Gone are the days when an honest man and his neutered missile can peacefully co-exist.
In fact Dave Cross’ anti-aircraft missile has only just landed back in his collection after its TradeMe auction caught the attention of police a couple of years ago.
The explosive bits are long gone and it has been rendered inoperable but trust is a scarce commodity for military memorabilia collectors, especially after the Christchurch mass-shooting last year.
Which makes next weekend’s ‘Militaria’ Show all the more interesting.
Thousands of collectors have cashed in their automatic and semi-automatic firearms as part of a Government ban and buy-back scheme and are now turning their attention towards other types of military collectables.
Dave has been collecting military memorabilia for 46 years.
“I have visited a lot of the battle fields and cemeteries in France and Belgium and places like that. It’s just something that started. In 1974 I think I kicked it off and collected all sorts of bits and bobs over the years.”
His impressive collection, which includes two tanks, is safely hidden away. A lifetime of collecting that would be the envy of even a well-stocked museum.
Back at his house he’s happy to share his passion for collecting, standing beneath a tiger moth propeller, inherited from his grandfather who served in both world wars. But he’s equally as worried that people don’t understand and are fearful after the events of last year – the mosque shooting in Christchurch.
“It wasn’t our fault. It was the police vetting system. They let it down.”
So now, law abiding citizens can no longer pursue their passion for semi-automatics and automatic weapons. They had to cash them in and now they need a new hobby.
“It’s just been a nightmare really [the shooting last year]... it has sort of taken away the semi-automatic style of collecting and now people are going back to the bolt action rifle collecting sort of thing. The money they have got they are spending in the older style stuff.”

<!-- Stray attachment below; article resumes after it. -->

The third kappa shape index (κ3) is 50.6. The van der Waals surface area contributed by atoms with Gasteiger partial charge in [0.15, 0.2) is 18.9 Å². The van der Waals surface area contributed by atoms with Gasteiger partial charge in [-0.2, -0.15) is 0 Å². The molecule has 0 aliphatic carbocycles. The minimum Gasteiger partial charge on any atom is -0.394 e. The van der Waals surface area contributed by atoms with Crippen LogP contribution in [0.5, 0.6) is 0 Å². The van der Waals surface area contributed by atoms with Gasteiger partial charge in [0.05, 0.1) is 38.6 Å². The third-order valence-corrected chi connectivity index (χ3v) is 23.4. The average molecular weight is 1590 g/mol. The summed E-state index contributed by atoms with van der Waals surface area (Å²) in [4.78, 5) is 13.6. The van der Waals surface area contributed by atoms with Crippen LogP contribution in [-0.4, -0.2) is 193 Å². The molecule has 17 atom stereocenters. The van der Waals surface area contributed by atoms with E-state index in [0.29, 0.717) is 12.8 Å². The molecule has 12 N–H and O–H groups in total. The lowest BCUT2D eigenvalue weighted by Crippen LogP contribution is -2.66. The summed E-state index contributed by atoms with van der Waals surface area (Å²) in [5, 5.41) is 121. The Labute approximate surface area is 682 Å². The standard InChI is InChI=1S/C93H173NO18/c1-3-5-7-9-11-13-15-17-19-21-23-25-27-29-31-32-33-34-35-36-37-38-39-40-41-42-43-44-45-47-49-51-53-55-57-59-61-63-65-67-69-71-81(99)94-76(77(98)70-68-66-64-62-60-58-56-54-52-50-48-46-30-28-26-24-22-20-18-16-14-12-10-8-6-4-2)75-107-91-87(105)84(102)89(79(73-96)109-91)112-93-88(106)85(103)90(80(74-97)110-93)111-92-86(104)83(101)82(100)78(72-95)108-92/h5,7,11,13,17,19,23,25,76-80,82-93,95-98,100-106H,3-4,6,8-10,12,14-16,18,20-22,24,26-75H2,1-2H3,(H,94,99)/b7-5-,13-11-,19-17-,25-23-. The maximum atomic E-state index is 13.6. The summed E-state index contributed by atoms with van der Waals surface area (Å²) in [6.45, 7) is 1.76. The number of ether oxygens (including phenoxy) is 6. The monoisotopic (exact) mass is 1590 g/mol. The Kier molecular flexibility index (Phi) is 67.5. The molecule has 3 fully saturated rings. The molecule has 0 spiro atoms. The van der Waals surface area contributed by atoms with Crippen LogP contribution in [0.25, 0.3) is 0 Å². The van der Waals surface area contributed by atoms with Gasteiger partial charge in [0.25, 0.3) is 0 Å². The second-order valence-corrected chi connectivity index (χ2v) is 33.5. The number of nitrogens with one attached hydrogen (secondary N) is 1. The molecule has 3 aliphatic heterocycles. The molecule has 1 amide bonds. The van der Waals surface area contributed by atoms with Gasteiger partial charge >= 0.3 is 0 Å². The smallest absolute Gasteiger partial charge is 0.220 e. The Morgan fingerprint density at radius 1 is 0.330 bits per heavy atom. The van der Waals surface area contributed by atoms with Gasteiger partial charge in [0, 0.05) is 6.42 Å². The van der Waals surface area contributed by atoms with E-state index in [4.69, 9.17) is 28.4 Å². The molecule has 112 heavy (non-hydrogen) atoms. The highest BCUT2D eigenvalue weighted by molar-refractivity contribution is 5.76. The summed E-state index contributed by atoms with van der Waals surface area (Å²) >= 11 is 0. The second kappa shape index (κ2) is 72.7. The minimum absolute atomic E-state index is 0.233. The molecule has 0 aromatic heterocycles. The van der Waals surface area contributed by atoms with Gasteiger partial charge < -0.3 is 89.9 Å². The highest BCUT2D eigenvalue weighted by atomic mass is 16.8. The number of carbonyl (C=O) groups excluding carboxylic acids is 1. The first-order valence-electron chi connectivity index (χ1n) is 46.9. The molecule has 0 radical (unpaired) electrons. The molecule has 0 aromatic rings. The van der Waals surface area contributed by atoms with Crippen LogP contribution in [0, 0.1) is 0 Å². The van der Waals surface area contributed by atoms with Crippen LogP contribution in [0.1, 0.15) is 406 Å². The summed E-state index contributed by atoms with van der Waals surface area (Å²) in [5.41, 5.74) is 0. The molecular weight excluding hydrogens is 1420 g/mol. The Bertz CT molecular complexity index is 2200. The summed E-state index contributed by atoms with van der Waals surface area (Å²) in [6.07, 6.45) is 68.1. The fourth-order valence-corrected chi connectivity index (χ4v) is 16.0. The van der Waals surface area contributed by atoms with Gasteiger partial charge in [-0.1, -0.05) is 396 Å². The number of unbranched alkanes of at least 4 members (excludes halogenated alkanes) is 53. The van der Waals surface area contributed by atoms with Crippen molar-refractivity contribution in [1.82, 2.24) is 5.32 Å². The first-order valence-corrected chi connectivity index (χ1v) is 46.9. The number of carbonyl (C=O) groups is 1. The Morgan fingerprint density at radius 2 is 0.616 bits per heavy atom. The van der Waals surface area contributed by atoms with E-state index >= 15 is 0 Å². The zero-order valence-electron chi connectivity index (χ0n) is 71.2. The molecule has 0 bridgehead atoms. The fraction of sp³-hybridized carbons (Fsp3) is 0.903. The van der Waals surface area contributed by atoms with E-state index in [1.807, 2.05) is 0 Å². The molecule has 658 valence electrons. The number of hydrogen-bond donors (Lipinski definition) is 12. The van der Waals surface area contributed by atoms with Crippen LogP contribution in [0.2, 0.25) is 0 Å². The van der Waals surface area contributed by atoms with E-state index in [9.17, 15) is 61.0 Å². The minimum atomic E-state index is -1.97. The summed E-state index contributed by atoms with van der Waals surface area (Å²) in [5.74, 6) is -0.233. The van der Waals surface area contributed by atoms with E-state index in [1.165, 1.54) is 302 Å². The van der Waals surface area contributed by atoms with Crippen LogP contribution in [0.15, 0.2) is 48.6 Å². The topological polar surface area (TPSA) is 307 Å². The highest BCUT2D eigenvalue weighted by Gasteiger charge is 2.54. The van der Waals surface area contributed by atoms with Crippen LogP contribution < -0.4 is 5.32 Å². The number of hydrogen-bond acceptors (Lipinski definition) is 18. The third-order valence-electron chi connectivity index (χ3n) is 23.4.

The upcoming Tauranga Militaria Show is evidence of that with 86 exhibition tables booked so far, which means enthusiasts will have a vast array of ‘bits and bobs’ to peruse.
Which brings us back to Dave’s Seacat (surface to air) missile. It will be sitting on one of the tables and he is confident he will get more than $1000 for it.
Like a lot of things, he purchased it and asked questions later.
“You grab things when they are there and then you find you haven’t got room for it so it has to go somewhere.”
He initially tried to sell it on TradeMe three years ago but the police turned up and took it away. It was returned just last month after being checked out by the navy and stamped it ‘free of explosives’.
“It went through a lot of drama with the cops taking it off me because they thought it was full of explosives… I had to go to court to get it back.”
But if you want to hear the story from Dave himself you will need to head to the Militaria Show at the Greerton Hall on August 15-16; from 9am to 4pm on Saturday and 10am-3pm on Sunday.
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